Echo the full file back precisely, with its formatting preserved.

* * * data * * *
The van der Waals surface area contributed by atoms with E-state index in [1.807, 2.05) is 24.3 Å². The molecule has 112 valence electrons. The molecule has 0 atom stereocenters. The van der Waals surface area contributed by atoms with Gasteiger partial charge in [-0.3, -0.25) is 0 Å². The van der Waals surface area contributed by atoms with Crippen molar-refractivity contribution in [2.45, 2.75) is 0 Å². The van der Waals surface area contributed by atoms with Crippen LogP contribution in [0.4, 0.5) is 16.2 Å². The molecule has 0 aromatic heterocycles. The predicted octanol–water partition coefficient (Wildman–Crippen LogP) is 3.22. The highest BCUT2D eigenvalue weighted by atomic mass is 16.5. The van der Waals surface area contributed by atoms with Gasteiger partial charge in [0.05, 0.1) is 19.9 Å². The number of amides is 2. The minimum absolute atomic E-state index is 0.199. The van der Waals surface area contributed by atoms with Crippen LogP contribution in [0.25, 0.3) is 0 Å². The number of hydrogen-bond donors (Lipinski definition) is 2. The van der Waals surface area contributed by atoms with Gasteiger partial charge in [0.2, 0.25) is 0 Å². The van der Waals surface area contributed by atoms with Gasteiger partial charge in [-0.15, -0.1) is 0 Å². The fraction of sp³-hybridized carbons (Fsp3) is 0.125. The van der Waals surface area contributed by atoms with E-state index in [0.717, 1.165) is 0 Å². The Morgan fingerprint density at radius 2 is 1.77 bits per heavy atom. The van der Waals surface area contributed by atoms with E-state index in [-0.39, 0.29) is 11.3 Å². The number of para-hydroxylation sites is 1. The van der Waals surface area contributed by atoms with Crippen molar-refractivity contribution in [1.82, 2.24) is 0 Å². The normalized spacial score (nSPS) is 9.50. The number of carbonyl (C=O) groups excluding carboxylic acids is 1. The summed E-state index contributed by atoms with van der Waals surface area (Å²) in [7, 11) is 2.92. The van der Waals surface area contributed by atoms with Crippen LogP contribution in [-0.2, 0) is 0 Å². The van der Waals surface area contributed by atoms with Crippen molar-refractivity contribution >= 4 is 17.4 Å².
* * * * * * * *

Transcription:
The van der Waals surface area contributed by atoms with E-state index in [1.807, 2.05) is 24.3 Å². The molecule has 112 valence electrons. The molecule has 0 atom stereocenters. The van der Waals surface area contributed by atoms with Gasteiger partial charge in [-0.3, -0.25) is 0 Å². The van der Waals surface area contributed by atoms with Crippen molar-refractivity contribution in [2.45, 2.75) is 0 Å². The van der Waals surface area contributed by atoms with Crippen LogP contribution in [0.4, 0.5) is 16.2 Å². The molecule has 0 aromatic heterocycles. The predicted octanol–water partition coefficient (Wildman–Crippen LogP) is 3.22. The highest BCUT2D eigenvalue weighted by atomic mass is 16.5. The van der Waals surface area contributed by atoms with Gasteiger partial charge in [0.05, 0.1) is 19.9 Å². The number of amides is 2. The minimum absolute atomic E-state index is 0.199. The van der Waals surface area contributed by atoms with Crippen LogP contribution in [0.25, 0.3) is 0 Å². The number of hydrogen-bond donors (Lipinski definition) is 2. The van der Waals surface area contributed by atoms with Gasteiger partial charge in [0.2, 0.25) is 0 Å². The van der Waals surface area contributed by atoms with Gasteiger partial charge in [-0.15, -0.1) is 0 Å². The fraction of sp³-hybridized carbons (Fsp3) is 0.125. The van der Waals surface area contributed by atoms with E-state index in [0.717, 1.165) is 0 Å². The Morgan fingerprint density at radius 2 is 1.77 bits per heavy atom. The van der Waals surface area contributed by atoms with E-state index in [-0.39, 0.29) is 11.3 Å². The number of para-hydroxylation sites is 1. The van der Waals surface area contributed by atoms with Crippen molar-refractivity contribution in [1.82, 2.24) is 0 Å². The normalized spacial score (nSPS) is 9.50. The number of carbonyl (C=O) groups excluding carboxylic acids is 1. The summed E-state index contributed by atoms with van der Waals surface area (Å²) in [7, 11) is 2.92. The van der Waals surface area contributed by atoms with Crippen LogP contribution in [-0.2, 0) is 0 Å². The van der Waals surface area contributed by atoms with Crippen molar-refractivity contribution >= 4 is 17.4 Å².